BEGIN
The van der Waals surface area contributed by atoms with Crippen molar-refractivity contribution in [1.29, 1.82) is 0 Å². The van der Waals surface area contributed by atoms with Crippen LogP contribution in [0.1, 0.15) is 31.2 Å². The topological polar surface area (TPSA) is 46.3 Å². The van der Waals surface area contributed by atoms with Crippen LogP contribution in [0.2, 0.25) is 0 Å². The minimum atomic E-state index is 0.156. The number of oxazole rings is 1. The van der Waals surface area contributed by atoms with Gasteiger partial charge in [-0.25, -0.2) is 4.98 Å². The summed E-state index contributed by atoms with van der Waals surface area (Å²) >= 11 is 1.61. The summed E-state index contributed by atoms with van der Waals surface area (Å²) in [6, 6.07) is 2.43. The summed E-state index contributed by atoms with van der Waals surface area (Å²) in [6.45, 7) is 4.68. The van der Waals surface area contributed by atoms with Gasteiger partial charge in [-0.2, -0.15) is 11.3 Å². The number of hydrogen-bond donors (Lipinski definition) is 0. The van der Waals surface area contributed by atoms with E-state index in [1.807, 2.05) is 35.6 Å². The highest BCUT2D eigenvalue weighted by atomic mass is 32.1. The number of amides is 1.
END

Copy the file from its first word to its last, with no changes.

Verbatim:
The van der Waals surface area contributed by atoms with Crippen molar-refractivity contribution in [1.29, 1.82) is 0 Å². The van der Waals surface area contributed by atoms with Crippen LogP contribution in [0.1, 0.15) is 31.2 Å². The topological polar surface area (TPSA) is 46.3 Å². The van der Waals surface area contributed by atoms with Crippen LogP contribution in [0.2, 0.25) is 0 Å². The minimum atomic E-state index is 0.156. The number of oxazole rings is 1. The van der Waals surface area contributed by atoms with Gasteiger partial charge in [-0.25, -0.2) is 4.98 Å². The summed E-state index contributed by atoms with van der Waals surface area (Å²) >= 11 is 1.61. The summed E-state index contributed by atoms with van der Waals surface area (Å²) in [6, 6.07) is 2.43. The summed E-state index contributed by atoms with van der Waals surface area (Å²) in [6.45, 7) is 4.68. The van der Waals surface area contributed by atoms with Gasteiger partial charge in [-0.2, -0.15) is 11.3 Å². The number of hydrogen-bond donors (Lipinski definition) is 0. The van der Waals surface area contributed by atoms with E-state index in [1.807, 2.05) is 35.6 Å². The highest BCUT2D eigenvalue weighted by atomic mass is 32.1. The number of amides is 1.